Simulation of boundary layer trajectory dispersion sensitivity to soil moisture conditions: MM5 and Noah-based investigation

Arturo I. Quintanar, Rezaul Mahmood, Monica V. Motley, Jun Yan, John Loughrin, Nanh Lovanh

Research output: Contribution to journalArticlepeer-review

16 Scopus citations


In this study, the sensitivity of trajectory paths to anomalous soil moisture was analyzed during three different synoptic episodes in June 2006. The MM5 and Noah land surface models were used to simulate the response of the planetary boundary layer. The HYSPLIT model was used for trajectory analysis. It was found that the response in horizontal lower-level wind field was larger at regions where vertical wind velocity changes were also large. In addition, the sensitivity to soil moisture changes was significant and localized where convective activity was well developed and synoptic effects did not dominate. A non-local effect was felt over the rest of the domain where convection was not present since the model atmosphere reacted as a whole to compensate for induced changes in vertical velocity. This finding was supported by the fact that domain averaged vertical velocities changes were of the order of 0.2 cm s-1 or less at about 650 hPa and about 200 times smaller than modeled local vertical velocity changes. The largest change in horizontal wind field near the surface was found for weak synoptic events on June 11-12 and June 22-23 while the stronger synoptic event of June 17-18 showed smaller differences. These changes in wind field conditions impacted the transport and dispersion of pollutants. To quantify the sensitivity of air quality estimates to soil moisture uncertainty, we have used three well known measures of trajectory differences: the absolute horizontal transport deviation (AHTD), the relative horizontal transport deviation (RHTD) and the absolute vertical transport deviation (AVTD) for an ensemble of 98 trajectories departing from a region well within the computational domain. For the June 11-12 event it was found that for wet and dry soil moisture experiments, AHTD, RHTD, and AVGTD can reach values in the range 60-100 km, 10-20% and 500-900 m at 24 h run time, respectively. For the June 17-18 and June 22-23 events these values of trajectory differences were reduced more than half. These differences in behavior between time periods are largely attributed to the combined effects of synoptic forcing and the sensitivity of planetary boundary layer to soil moisture changes during well developed convection. The implication for air quality studies is that the soil moisture anomaly and related uncertainty in planetary boundary layer response needs to be incorporated in order to construct an ensemble of the most probable scenarios in which pollutants are released and transported throughout a given target region.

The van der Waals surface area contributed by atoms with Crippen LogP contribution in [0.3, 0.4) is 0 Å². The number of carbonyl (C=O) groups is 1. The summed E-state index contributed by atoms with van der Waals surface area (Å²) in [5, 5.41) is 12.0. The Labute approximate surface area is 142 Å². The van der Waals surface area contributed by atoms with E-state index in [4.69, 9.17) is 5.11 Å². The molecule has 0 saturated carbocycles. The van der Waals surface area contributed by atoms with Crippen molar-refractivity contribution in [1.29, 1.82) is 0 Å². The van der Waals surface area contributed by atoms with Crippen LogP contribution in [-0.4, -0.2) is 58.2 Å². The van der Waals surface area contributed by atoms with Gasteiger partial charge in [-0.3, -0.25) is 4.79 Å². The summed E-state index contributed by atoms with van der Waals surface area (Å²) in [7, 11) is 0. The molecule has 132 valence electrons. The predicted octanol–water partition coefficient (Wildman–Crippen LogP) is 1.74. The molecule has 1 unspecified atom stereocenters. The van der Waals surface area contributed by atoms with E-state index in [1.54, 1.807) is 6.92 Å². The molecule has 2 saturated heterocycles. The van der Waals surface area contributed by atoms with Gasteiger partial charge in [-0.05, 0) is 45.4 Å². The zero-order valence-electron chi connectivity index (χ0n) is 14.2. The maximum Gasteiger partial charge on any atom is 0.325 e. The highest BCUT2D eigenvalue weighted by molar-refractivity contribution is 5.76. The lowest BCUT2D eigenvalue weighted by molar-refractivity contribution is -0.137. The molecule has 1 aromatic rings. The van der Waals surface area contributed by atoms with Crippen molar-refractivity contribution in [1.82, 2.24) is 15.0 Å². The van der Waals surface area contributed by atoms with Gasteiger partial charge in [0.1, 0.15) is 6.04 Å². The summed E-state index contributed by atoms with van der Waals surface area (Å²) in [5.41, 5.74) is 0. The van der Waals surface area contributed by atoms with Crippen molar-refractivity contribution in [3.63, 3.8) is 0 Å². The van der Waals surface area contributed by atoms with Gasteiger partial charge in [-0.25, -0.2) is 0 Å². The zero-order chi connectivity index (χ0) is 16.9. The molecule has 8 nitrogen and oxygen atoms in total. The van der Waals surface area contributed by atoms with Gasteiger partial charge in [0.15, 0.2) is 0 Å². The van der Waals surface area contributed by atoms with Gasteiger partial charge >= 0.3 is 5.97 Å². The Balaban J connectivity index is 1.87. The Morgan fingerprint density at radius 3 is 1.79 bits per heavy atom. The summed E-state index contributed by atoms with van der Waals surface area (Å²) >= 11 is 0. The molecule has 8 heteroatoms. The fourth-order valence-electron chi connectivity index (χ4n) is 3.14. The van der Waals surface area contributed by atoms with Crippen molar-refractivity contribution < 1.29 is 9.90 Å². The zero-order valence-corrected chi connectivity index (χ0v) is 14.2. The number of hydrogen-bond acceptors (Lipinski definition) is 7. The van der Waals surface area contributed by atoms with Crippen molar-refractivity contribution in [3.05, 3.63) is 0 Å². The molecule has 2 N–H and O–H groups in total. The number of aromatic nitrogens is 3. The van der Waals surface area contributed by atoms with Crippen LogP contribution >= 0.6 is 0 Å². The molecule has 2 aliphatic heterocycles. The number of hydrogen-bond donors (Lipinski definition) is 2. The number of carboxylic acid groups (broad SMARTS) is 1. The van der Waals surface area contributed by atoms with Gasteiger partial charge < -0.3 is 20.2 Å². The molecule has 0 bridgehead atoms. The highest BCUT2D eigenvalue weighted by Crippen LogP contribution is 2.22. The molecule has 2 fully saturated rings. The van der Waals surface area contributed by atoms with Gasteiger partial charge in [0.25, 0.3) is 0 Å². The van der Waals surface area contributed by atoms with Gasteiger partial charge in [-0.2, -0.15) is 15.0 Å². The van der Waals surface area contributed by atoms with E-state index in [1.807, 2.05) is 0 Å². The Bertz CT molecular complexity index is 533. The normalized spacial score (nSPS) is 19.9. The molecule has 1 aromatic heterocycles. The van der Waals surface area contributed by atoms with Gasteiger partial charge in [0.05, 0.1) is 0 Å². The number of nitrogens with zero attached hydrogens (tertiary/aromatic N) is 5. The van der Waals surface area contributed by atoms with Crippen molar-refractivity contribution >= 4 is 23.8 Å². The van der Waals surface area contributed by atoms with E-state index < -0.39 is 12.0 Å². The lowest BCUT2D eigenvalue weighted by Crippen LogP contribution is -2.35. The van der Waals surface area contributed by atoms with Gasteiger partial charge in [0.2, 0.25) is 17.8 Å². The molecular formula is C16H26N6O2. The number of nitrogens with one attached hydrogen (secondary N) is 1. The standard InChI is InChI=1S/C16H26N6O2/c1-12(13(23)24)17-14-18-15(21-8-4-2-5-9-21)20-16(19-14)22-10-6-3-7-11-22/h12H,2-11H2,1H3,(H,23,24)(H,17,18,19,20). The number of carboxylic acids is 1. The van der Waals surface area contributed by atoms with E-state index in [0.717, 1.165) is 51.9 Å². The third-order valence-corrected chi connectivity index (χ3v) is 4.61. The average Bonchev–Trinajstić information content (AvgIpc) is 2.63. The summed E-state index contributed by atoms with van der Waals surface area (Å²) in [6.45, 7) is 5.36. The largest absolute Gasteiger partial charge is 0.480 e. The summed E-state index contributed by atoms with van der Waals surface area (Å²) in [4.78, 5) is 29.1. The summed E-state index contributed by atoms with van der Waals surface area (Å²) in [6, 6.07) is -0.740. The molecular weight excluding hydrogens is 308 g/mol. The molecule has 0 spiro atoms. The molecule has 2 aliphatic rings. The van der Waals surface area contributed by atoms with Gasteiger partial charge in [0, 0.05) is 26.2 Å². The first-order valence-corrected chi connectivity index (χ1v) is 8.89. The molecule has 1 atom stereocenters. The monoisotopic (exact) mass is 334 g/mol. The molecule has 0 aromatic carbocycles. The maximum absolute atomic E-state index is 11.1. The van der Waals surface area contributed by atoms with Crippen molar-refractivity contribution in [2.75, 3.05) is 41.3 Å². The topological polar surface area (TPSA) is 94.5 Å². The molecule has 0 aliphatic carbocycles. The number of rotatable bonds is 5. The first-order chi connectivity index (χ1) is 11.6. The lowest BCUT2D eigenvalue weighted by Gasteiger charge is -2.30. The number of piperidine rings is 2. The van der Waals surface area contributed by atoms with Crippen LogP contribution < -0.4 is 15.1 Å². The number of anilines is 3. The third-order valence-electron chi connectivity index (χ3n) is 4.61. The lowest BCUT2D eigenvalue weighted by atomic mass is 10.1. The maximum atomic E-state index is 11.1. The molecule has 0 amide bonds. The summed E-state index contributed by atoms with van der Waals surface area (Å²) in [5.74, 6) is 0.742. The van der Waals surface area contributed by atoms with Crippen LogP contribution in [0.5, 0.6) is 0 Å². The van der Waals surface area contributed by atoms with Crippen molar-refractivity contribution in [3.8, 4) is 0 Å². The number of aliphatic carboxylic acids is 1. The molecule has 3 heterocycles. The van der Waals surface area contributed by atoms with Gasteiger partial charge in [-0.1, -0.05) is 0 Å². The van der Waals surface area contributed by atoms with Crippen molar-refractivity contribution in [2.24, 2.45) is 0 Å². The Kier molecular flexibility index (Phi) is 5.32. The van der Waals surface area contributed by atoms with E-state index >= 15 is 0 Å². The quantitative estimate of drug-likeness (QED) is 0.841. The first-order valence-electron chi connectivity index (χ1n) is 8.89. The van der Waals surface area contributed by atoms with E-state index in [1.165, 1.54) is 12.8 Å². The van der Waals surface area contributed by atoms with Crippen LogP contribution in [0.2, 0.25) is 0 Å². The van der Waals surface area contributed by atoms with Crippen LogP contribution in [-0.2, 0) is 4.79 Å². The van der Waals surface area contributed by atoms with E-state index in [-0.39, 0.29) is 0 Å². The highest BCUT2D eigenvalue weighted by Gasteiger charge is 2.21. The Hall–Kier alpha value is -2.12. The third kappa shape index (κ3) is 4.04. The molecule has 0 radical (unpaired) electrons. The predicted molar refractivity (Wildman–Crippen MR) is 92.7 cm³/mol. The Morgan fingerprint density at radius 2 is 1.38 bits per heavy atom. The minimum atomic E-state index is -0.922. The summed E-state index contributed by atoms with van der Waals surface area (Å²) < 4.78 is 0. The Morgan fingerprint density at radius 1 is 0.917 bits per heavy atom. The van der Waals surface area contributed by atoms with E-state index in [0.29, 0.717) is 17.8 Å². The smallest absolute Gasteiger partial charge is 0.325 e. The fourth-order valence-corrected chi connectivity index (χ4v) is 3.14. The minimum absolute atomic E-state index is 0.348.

Original languageEnglish (US)
Pages (from-to)3774-3785
Number of pages12
JournalAtmospheric Environment
Issue number24
StatePublished - Aug 2009
Externally publishedYes


  • Air quality
  • MM5
  • Soil moisture
  • Wind trajectory

ASJC Scopus subject areas

  • Environmental Science(all)
  • Atmospheric Science


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